He liked to try and play a game, based on what he heard being spoken, and what he found while carefully peeking into the thought processes of the array of foreigners. He didn't quite understand their various languages, of course, but that was part of the fun - to try and piece together all of the things they were both saying, and wishing to say.

He felt like quite the little spy.

"So yeah," he heard one foreigner - Canadian, according to the uniform - talk to another... who looked like he was American, "you getting your bags packed yet?"

The other one smirked back over. "Yeah - they're finally going to let us get the hell out of here."

Andrei was suprised, when he realised that some of the man's thought processes were... Russian! He hadn't thought of finding a foreigner who thought Russian before, but his train of thought made it clearer.
"After all the trouble I went through to get out of this blasted country, the amerikanskiy bastards put me in a uniform and send me back over! Chush' sobách'ya..."

If Mama didn't know already, Andrei realised he'd have to tell her. Withouut the somewhat intemperate language, of course.

Across the street, Andrei noticed a group of other foreign soldiers marching. They looked very different.

The Russian-American didn't look impressed. "They don't look like they'll be going anywhere. "

"Well, to be fair," the Canadian offered, "Their home's a lot closer to this place then ours are."

"Feh," the other retorted, as he started to turn away. "They're welcome to it."

While the Canadian might not have realised it, Andrei could tell that the other one was somewhat more conflicted about the whole situation than he was letting on.

He didn't like to think he'd feel the same someday.


"The Japanese stayed on for another few years," Andrei explained, "but we left just as the Western troops pulled out, in June 1920. Of course, at the time, it didn't quite dawn on me that I'd never see the place again..."

Houri nodded silently. As it happened, some of her extended family had a son posted in Russia during the intervention, and she knew that the city was now off-limits to foreign citizens. She felt that was a shame - it sounded like it was an interesting place. "So your family came to Macau?"

"Not quite," he replied. "My mother brought me to Hong Kong, while others we knew scattered to places as far as Canton and Macau, Shanghai and Taihoku. Most of them went over to North America or on to Europe, however."

"I wonder if my own family ever met one of them in Taihoku," she offered. Her own parents had moved to that city - which was still known to many as Taipei - from Hokkaido in her youth, before trying their fortune in Hong Kong in more recent years.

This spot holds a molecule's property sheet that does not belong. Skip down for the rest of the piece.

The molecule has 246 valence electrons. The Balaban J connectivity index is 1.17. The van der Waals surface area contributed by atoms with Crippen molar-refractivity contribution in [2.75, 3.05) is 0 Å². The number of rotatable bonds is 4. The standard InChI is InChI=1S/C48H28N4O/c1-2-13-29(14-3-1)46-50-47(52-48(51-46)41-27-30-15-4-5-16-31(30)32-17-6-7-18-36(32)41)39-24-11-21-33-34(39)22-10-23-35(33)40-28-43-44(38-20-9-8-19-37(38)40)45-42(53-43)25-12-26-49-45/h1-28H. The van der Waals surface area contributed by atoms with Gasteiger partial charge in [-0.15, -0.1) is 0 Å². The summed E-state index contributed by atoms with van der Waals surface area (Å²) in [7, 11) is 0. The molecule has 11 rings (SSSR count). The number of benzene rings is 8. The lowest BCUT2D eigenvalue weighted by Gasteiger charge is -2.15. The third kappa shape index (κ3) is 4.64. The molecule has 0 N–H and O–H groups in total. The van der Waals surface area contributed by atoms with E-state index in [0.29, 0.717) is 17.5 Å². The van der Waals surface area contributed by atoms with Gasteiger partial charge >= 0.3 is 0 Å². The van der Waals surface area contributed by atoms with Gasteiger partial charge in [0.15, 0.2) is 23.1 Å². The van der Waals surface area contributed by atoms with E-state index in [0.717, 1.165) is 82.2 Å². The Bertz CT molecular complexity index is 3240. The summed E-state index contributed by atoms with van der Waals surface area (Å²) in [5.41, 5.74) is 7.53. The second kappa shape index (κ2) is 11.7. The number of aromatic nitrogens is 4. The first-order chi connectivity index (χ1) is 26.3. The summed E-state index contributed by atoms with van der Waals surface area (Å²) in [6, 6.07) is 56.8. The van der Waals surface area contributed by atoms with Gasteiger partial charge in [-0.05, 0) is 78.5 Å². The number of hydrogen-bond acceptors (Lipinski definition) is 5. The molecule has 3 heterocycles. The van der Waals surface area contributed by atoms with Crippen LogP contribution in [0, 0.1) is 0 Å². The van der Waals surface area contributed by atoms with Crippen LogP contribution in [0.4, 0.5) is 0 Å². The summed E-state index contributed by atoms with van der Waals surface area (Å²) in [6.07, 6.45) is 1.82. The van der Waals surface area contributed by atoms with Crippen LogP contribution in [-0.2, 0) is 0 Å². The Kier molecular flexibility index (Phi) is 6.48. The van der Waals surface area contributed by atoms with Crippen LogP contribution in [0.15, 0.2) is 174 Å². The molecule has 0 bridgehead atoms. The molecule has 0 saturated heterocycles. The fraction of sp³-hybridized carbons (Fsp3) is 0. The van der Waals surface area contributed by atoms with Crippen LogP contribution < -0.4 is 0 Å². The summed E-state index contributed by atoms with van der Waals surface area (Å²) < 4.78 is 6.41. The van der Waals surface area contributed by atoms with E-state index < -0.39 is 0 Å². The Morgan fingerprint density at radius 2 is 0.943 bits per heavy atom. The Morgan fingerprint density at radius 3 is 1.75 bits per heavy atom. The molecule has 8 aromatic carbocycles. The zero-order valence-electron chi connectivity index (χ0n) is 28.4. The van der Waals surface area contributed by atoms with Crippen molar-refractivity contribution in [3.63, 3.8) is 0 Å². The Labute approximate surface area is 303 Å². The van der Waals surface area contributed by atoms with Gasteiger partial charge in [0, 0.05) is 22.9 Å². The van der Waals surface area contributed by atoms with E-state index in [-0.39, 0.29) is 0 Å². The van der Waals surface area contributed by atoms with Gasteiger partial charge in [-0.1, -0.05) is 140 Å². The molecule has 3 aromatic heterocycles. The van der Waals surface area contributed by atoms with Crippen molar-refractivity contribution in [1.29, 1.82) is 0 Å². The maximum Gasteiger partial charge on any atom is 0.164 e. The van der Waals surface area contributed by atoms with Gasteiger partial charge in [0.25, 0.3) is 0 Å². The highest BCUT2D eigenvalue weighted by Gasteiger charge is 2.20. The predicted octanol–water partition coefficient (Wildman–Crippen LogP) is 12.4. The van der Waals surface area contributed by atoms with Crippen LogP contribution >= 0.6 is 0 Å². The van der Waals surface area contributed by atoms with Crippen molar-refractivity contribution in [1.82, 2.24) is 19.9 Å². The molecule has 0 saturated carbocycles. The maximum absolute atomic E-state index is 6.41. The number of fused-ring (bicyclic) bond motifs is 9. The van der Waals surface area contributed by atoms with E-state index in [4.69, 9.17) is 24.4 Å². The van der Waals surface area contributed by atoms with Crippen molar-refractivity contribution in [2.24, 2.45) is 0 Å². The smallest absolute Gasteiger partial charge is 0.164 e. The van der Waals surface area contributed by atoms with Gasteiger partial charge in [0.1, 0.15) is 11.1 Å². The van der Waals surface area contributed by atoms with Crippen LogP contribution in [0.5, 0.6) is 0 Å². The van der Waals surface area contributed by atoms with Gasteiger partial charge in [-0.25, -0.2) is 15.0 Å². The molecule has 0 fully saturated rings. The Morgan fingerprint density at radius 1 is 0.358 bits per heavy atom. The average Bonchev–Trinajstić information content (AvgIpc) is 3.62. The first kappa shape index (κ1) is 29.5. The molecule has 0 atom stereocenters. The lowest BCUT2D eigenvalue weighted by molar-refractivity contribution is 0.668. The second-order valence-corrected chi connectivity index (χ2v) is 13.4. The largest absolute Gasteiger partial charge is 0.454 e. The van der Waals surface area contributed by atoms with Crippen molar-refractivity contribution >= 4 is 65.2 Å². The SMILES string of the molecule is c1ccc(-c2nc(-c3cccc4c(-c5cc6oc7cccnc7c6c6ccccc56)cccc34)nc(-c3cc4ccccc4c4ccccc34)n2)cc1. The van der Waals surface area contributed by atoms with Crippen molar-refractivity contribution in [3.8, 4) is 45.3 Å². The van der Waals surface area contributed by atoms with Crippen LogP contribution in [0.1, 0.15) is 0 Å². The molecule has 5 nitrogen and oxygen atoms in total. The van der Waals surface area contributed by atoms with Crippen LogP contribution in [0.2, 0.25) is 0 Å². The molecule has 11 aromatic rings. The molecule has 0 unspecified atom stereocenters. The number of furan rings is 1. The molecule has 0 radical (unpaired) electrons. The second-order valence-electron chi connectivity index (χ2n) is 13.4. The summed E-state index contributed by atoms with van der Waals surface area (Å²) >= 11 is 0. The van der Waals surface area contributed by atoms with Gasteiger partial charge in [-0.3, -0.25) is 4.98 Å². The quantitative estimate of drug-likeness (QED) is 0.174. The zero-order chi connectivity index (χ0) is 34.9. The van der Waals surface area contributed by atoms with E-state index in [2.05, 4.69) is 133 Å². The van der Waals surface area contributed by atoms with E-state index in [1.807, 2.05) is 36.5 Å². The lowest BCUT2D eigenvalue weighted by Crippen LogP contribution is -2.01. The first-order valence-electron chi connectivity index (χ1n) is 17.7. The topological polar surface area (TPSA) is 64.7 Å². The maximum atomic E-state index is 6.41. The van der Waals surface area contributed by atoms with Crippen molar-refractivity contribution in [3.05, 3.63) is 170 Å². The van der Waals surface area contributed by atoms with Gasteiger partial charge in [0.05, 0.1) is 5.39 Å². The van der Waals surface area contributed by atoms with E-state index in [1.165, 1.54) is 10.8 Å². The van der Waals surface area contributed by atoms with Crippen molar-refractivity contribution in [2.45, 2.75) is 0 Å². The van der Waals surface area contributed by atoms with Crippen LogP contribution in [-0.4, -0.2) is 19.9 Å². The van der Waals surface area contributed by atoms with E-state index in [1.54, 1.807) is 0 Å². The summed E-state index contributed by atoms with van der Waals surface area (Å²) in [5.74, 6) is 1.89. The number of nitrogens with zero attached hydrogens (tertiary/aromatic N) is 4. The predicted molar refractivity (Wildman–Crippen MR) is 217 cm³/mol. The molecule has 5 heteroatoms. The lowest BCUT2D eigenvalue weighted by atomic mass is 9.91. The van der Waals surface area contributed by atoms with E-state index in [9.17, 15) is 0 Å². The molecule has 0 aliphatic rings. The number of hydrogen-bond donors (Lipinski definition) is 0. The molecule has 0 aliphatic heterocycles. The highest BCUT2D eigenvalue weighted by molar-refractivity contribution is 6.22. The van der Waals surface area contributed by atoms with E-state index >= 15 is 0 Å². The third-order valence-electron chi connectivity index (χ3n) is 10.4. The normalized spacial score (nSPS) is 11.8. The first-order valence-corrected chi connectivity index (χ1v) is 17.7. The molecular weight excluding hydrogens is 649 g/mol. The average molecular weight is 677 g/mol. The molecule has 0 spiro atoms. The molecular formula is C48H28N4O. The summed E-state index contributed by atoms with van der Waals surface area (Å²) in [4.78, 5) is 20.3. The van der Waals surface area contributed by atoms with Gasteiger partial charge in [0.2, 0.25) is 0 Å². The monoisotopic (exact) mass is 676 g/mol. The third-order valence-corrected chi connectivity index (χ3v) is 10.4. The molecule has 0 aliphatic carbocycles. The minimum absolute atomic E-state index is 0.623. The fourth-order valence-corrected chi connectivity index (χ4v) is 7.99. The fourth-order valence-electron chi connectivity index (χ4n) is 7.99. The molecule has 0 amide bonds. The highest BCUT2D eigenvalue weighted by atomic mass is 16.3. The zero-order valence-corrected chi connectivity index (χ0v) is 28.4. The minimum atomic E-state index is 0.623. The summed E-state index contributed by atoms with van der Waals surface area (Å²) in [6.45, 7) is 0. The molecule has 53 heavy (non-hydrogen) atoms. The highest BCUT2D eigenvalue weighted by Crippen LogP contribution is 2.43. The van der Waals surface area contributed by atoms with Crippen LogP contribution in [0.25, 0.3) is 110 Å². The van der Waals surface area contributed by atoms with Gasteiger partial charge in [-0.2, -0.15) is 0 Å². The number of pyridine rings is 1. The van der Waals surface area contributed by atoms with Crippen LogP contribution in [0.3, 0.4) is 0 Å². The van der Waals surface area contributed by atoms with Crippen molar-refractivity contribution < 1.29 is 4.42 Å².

Alas, fortune can be fickle.

"Do you have any family you'd like to contact there?" Andrei asked.

She shook her head. "Not at the moment, azukaru."

He noted that even after learning his name, she still chose to use that term for him. In a way, he was glad for this, since that name almost had more meaning for him now than Andrei seemed to.

At least, so it seemed ever since his life was set on a new, irrevocable course.

"While I had the mind-gift from that time," he explained, "it would only be later on that I would become... the being you have seen."

She could tell that referring to whatever had happened was something he was struggling to come to terms with. Perhaps this was the first time he had even tried to. But she was in no rush. "Take your time, and tell me what you are ready to say, when you are ready to say it."

She moved over on the couch closer to him, and placed her hand on his forearm. Her touch was delicate, as if trying to pass through her own support and understanding through her fingertips. "You are there for me, azukaru... and I will be here for you."

He found himself blushing, as he looked into her eyes, truly realising her achingly beautiful features as if for the first time. Yet, he then turned his head aside, not ready to let himself see her in such a way, or even sure if he had any right to. "You should know that I... that even as you see me now, I am no longer fully... human."

She leaned her head over, her eyes still looking at his turned face. It looked human enough.

As she placed her hand against his cheek, she discovered that it felt human enough, too.

"You are still fully you, azukaru, and that is what matters."

He turned back to look into her eyes again, and found himself shedding a tear as he heard her words...

...and realised that for the first time, he could believe them.

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Re: Crystal Valley

Unread post by Nerroth » January 16th, 2010, 4:21 am

(The formatting was meant to be different, but it didn't work. Oh well.)

Part 5

With a near-silent click from a card-based lock, the door to the already-dark hotel room was opened slowly. Seonac had taken a little time making up for lost meal time alongside Shirou downstairs, before both young men decided to try and get at least some rest before the group's ongoing journey later that day.